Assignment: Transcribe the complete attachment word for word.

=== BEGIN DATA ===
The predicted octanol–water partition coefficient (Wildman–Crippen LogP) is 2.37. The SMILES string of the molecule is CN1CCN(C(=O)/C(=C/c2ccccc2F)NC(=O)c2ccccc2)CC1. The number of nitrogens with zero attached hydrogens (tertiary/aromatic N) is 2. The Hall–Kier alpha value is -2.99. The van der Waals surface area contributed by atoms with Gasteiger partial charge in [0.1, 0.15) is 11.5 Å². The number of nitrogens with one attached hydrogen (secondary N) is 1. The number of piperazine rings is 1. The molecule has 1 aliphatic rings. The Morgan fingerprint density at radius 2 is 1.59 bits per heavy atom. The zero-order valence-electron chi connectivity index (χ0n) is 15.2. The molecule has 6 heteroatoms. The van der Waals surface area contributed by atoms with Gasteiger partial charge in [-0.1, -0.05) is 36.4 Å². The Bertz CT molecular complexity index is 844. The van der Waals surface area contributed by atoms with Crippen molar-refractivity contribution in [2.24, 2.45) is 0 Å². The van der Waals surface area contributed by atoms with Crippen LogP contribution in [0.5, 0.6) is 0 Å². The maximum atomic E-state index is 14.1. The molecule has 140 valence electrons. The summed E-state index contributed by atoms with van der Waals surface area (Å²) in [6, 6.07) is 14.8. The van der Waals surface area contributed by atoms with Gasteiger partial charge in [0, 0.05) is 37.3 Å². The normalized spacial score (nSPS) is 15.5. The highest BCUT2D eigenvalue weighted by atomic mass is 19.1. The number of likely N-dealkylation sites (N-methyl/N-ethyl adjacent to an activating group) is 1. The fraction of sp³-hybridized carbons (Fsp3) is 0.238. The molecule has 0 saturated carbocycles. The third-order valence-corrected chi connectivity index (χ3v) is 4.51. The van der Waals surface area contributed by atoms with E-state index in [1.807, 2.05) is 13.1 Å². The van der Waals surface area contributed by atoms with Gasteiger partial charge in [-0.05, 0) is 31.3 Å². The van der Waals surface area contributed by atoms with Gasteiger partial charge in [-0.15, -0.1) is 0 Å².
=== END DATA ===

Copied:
The predicted octanol–water partition coefficient (Wildman–Crippen LogP) is 2.37. The SMILES string of the molecule is CN1CCN(C(=O)/C(=C/c2ccccc2F)NC(=O)c2ccccc2)CC1. The number of nitrogens with zero attached hydrogens (tertiary/aromatic N) is 2. The Hall–Kier alpha value is -2.99. The van der Waals surface area contributed by atoms with Gasteiger partial charge in [0.1, 0.15) is 11.5 Å². The number of nitrogens with one attached hydrogen (secondary N) is 1. The number of piperazine rings is 1. The molecule has 1 aliphatic rings. The Morgan fingerprint density at radius 2 is 1.59 bits per heavy atom. The zero-order valence-electron chi connectivity index (χ0n) is 15.2. The molecule has 6 heteroatoms. The van der Waals surface area contributed by atoms with Gasteiger partial charge in [-0.1, -0.05) is 36.4 Å². The Bertz CT molecular complexity index is 844. The van der Waals surface area contributed by atoms with Crippen molar-refractivity contribution in [2.24, 2.45) is 0 Å². The van der Waals surface area contributed by atoms with Crippen LogP contribution in [0.5, 0.6) is 0 Å². The maximum atomic E-state index is 14.1. The molecule has 140 valence electrons. The summed E-state index contributed by atoms with van der Waals surface area (Å²) in [6, 6.07) is 14.8. The van der Waals surface area contributed by atoms with Gasteiger partial charge in [0, 0.05) is 37.3 Å². The normalized spacial score (nSPS) is 15.5. The highest BCUT2D eigenvalue weighted by atomic mass is 19.1. The number of likely N-dealkylation sites (N-methyl/N-ethyl adjacent to an activating group) is 1. The fraction of sp³-hybridized carbons (Fsp3) is 0.238. The molecule has 0 saturated carbocycles. The third-order valence-corrected chi connectivity index (χ3v) is 4.51. The van der Waals surface area contributed by atoms with E-state index in [1.807, 2.05) is 13.1 Å². The van der Waals surface area contributed by atoms with Gasteiger partial charge in [-0.05, 0) is 31.3 Å². The van der Waals surface area contributed by atoms with Gasteiger partial charge in [-0.15, -0.1) is 0 Å².